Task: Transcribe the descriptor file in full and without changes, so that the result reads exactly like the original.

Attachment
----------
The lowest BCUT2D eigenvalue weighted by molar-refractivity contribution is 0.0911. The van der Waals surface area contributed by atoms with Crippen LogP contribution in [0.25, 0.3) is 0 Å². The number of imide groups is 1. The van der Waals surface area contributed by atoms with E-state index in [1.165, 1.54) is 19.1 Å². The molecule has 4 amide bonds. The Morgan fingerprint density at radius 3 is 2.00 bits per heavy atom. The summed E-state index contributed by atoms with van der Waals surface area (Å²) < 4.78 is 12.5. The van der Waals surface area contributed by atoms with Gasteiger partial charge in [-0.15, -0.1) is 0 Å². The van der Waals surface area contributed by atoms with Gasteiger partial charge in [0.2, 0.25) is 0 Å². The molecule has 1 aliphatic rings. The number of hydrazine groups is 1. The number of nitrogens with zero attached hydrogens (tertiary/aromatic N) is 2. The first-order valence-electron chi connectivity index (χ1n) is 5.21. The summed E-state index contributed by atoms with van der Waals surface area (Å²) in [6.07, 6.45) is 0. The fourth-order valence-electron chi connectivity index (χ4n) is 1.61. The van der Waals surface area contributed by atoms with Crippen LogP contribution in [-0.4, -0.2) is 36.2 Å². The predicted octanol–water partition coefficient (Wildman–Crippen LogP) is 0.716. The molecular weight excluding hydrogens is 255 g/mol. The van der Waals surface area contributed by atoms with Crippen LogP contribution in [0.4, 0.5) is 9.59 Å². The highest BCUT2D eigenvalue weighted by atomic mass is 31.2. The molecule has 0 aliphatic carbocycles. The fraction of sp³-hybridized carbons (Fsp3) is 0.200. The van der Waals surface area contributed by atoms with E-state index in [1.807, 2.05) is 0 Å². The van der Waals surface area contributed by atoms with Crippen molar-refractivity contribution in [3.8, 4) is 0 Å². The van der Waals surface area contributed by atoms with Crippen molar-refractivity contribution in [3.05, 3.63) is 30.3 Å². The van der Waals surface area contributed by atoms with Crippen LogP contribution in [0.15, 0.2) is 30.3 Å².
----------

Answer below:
The lowest BCUT2D eigenvalue weighted by molar-refractivity contribution is 0.0911. The van der Waals surface area contributed by atoms with Crippen LogP contribution in [0.25, 0.3) is 0 Å². The number of imide groups is 1. The van der Waals surface area contributed by atoms with E-state index in [1.165, 1.54) is 19.1 Å². The molecule has 4 amide bonds. The Morgan fingerprint density at radius 3 is 2.00 bits per heavy atom. The summed E-state index contributed by atoms with van der Waals surface area (Å²) < 4.78 is 12.5. The van der Waals surface area contributed by atoms with Gasteiger partial charge in [-0.15, -0.1) is 0 Å². The van der Waals surface area contributed by atoms with Gasteiger partial charge in [0.2, 0.25) is 0 Å². The molecule has 1 aliphatic rings. The number of hydrazine groups is 1. The number of nitrogens with zero attached hydrogens (tertiary/aromatic N) is 2. The first-order valence-electron chi connectivity index (χ1n) is 5.21. The summed E-state index contributed by atoms with van der Waals surface area (Å²) in [6.07, 6.45) is 0. The fourth-order valence-electron chi connectivity index (χ4n) is 1.61. The van der Waals surface area contributed by atoms with Crippen LogP contribution in [-0.4, -0.2) is 36.2 Å². The predicted octanol–water partition coefficient (Wildman–Crippen LogP) is 0.716. The molecular weight excluding hydrogens is 255 g/mol. The van der Waals surface area contributed by atoms with Crippen LogP contribution in [0.4, 0.5) is 9.59 Å². The highest BCUT2D eigenvalue weighted by atomic mass is 31.2. The molecule has 0 aliphatic carbocycles. The fraction of sp³-hybridized carbons (Fsp3) is 0.200. The van der Waals surface area contributed by atoms with E-state index in [1.807, 2.05) is 0 Å². The van der Waals surface area contributed by atoms with Crippen molar-refractivity contribution in [3.8, 4) is 0 Å². The van der Waals surface area contributed by atoms with Crippen molar-refractivity contribution in [3.05, 3.63) is 30.3 Å². The van der Waals surface area contributed by atoms with Crippen LogP contribution in [0.15, 0.2) is 30.3 Å².